Immigration and Handiwork: Saverino Presents Research at Distinguished Speaker Series

By schwartzsa | November 29, 2011

Dr. Joan Saverino, Adjunct Professor of Sociology, Anthropology and Criminal Justice, presented at Villanova University’s Falvey Memorial Library as part of the Alfred F. Mannella & Rose T. Lauria-Mannella Distinguished Speakers Series on Nov. 16. Her lecture, “Embroidery as Inscription in the Life of a Calabrian Immigrant Woman,” focused on the relationship between the creativity of handiwork and Italian immigrant women. Saverino is developing her work into a book-length manuscript.

A close reading of one Italian woman’s self-representation through her artwork provides the perfect context to discuss social and economic change in the lives of Italian women and the communities in which they lived, both in Italy and the United States. Saverino raises larger concerns surrounding issues of women’s role in the (re)production of culture, expands recent research on Italian and Italian immigrant women, and touches on the role of dialogue and reflexivity in the ethnographic process.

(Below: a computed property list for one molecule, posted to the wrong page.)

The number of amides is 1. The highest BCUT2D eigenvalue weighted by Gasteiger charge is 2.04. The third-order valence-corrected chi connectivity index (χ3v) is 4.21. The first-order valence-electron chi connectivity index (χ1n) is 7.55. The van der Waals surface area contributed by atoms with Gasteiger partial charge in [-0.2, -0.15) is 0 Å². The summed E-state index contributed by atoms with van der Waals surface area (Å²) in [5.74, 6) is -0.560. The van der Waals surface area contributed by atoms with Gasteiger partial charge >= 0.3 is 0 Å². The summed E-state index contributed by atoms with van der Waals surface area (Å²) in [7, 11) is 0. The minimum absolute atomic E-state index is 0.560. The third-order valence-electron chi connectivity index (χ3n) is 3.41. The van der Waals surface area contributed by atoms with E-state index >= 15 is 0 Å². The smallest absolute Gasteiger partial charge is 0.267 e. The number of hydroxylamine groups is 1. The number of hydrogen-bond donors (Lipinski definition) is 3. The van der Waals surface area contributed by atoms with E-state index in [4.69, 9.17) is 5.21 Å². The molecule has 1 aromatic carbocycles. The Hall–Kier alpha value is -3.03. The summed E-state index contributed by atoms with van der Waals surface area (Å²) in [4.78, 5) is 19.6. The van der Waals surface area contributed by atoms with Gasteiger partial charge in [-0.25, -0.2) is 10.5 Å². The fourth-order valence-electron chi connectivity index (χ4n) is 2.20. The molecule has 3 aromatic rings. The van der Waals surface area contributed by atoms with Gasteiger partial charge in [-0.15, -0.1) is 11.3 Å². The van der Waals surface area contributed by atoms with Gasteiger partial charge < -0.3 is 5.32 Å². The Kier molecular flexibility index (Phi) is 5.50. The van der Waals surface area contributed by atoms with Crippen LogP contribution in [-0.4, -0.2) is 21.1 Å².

To compliment the lecture, a cultural window exhibit  featuring two crocheted pieces are on display at the Falvey Library through November. The bedspread and a vanity cover were made by Maria Pullino Calla, who immigrated to the United States from Cinquefrondi, Calabria, Italy. The items are on loan from Calla’s grandson Richard Calla, who is the president of Il Circolo Italiano, a Main Line organization dedicated to the preservation and sharing of Italian culture. Read more.